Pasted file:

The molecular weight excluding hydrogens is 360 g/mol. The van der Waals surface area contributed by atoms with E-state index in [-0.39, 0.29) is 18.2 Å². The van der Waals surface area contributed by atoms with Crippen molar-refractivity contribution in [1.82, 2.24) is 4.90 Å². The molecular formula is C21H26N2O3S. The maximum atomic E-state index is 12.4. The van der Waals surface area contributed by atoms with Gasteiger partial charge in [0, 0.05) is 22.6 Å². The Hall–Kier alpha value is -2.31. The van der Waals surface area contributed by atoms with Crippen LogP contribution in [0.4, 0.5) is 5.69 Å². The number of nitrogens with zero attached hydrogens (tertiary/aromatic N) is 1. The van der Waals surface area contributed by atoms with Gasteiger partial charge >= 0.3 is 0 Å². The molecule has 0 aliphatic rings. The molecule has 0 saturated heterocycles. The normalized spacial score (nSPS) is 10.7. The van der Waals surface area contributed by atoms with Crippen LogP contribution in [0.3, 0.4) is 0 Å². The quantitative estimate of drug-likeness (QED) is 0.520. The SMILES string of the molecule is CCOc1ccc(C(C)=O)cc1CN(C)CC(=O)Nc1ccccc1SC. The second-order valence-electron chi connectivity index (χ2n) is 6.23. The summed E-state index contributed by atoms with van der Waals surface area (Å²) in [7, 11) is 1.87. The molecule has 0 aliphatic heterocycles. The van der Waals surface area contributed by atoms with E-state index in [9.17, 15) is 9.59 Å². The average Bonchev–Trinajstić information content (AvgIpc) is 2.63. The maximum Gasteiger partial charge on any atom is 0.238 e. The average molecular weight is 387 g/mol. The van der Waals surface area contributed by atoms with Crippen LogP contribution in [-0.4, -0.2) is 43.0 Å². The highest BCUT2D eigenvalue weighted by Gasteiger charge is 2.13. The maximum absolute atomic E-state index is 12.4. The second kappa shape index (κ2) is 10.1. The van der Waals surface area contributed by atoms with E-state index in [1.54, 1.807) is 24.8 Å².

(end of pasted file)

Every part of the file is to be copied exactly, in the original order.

The molecular weight excluding hydrogens is 360 g/mol. The van der Waals surface area contributed by atoms with E-state index in [-0.39, 0.29) is 18.2 Å². The van der Waals surface area contributed by atoms with Crippen molar-refractivity contribution in [1.82, 2.24) is 4.90 Å². The molecular formula is C21H26N2O3S. The maximum atomic E-state index is 12.4. The van der Waals surface area contributed by atoms with Gasteiger partial charge in [0, 0.05) is 22.6 Å². The Hall–Kier alpha value is -2.31. The van der Waals surface area contributed by atoms with Crippen LogP contribution in [0.4, 0.5) is 5.69 Å². The number of nitrogens with zero attached hydrogens (tertiary/aromatic N) is 1. The van der Waals surface area contributed by atoms with Gasteiger partial charge >= 0.3 is 0 Å². The molecule has 0 aliphatic rings. The molecule has 0 saturated heterocycles. The normalized spacial score (nSPS) is 10.7. The van der Waals surface area contributed by atoms with Crippen LogP contribution in [0.3, 0.4) is 0 Å². The quantitative estimate of drug-likeness (QED) is 0.520. The SMILES string of the molecule is CCOc1ccc(C(C)=O)cc1CN(C)CC(=O)Nc1ccccc1SC. The second-order valence-electron chi connectivity index (χ2n) is 6.23. The summed E-state index contributed by atoms with van der Waals surface area (Å²) in [7, 11) is 1.87. The molecule has 0 aliphatic heterocycles. The van der Waals surface area contributed by atoms with E-state index in [9.17, 15) is 9.59 Å². The average Bonchev–Trinajstić information content (AvgIpc) is 2.63. The maximum Gasteiger partial charge on any atom is 0.238 e. The average molecular weight is 387 g/mol. The van der Waals surface area contributed by atoms with Crippen LogP contribution in [-0.4, -0.2) is 43.0 Å². The highest BCUT2D eigenvalue weighted by Gasteiger charge is 2.13. The maximum absolute atomic E-state index is 12.4. The second kappa shape index (κ2) is 10.1. The van der Waals surface area contributed by atoms with E-state index in [1.54, 1.807) is 24.8 Å².